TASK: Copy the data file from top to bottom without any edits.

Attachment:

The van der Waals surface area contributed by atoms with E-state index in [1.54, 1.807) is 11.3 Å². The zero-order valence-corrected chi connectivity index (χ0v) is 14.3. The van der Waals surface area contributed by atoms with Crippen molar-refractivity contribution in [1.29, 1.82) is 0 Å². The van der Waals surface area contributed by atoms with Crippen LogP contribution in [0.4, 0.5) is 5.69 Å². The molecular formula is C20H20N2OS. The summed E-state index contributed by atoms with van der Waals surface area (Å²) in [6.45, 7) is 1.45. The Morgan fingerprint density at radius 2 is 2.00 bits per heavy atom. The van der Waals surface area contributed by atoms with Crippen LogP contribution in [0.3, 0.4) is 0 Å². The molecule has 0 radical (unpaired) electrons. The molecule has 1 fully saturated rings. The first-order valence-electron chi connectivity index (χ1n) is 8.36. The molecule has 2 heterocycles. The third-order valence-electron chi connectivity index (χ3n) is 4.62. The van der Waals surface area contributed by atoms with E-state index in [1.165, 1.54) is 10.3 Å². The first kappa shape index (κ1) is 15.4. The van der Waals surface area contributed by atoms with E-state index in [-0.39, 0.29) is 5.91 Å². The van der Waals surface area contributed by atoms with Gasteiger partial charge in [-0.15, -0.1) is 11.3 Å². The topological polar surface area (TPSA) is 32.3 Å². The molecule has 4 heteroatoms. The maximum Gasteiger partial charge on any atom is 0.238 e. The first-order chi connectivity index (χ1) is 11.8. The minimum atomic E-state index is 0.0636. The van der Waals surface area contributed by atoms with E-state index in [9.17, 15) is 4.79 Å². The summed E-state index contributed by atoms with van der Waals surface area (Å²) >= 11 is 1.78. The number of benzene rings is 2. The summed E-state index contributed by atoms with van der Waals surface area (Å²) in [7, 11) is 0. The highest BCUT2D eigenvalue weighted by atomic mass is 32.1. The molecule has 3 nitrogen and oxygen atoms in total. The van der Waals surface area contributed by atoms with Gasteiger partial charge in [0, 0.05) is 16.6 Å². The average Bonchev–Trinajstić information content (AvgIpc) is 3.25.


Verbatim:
The van der Waals surface area contributed by atoms with E-state index in [1.54, 1.807) is 11.3 Å². The zero-order valence-corrected chi connectivity index (χ0v) is 14.3. The van der Waals surface area contributed by atoms with Crippen molar-refractivity contribution in [1.29, 1.82) is 0 Å². The van der Waals surface area contributed by atoms with Crippen LogP contribution in [0.4, 0.5) is 5.69 Å². The molecular formula is C20H20N2OS. The summed E-state index contributed by atoms with van der Waals surface area (Å²) in [6.45, 7) is 1.45. The Morgan fingerprint density at radius 2 is 2.00 bits per heavy atom. The van der Waals surface area contributed by atoms with Crippen LogP contribution in [0.3, 0.4) is 0 Å². The molecule has 0 radical (unpaired) electrons. The molecule has 1 fully saturated rings. The first-order valence-electron chi connectivity index (χ1n) is 8.36. The molecule has 2 heterocycles. The third-order valence-electron chi connectivity index (χ3n) is 4.62. The van der Waals surface area contributed by atoms with E-state index in [1.165, 1.54) is 10.3 Å². The first kappa shape index (κ1) is 15.4. The van der Waals surface area contributed by atoms with E-state index in [-0.39, 0.29) is 5.91 Å². The van der Waals surface area contributed by atoms with Gasteiger partial charge in [-0.15, -0.1) is 11.3 Å². The topological polar surface area (TPSA) is 32.3 Å². The molecule has 4 heteroatoms. The maximum Gasteiger partial charge on any atom is 0.238 e. The first-order chi connectivity index (χ1) is 11.8. The minimum atomic E-state index is 0.0636. The van der Waals surface area contributed by atoms with E-state index in [9.17, 15) is 4.79 Å². The summed E-state index contributed by atoms with van der Waals surface area (Å²) >= 11 is 1.78. The number of benzene rings is 2. The summed E-state index contributed by atoms with van der Waals surface area (Å²) in [7, 11) is 0. The highest BCUT2D eigenvalue weighted by atomic mass is 32.1. The molecule has 3 nitrogen and oxygen atoms in total. The van der Waals surface area contributed by atoms with Gasteiger partial charge in [0, 0.05) is 16.6 Å². The average Bonchev–Trinajstić information content (AvgIpc) is 3.25.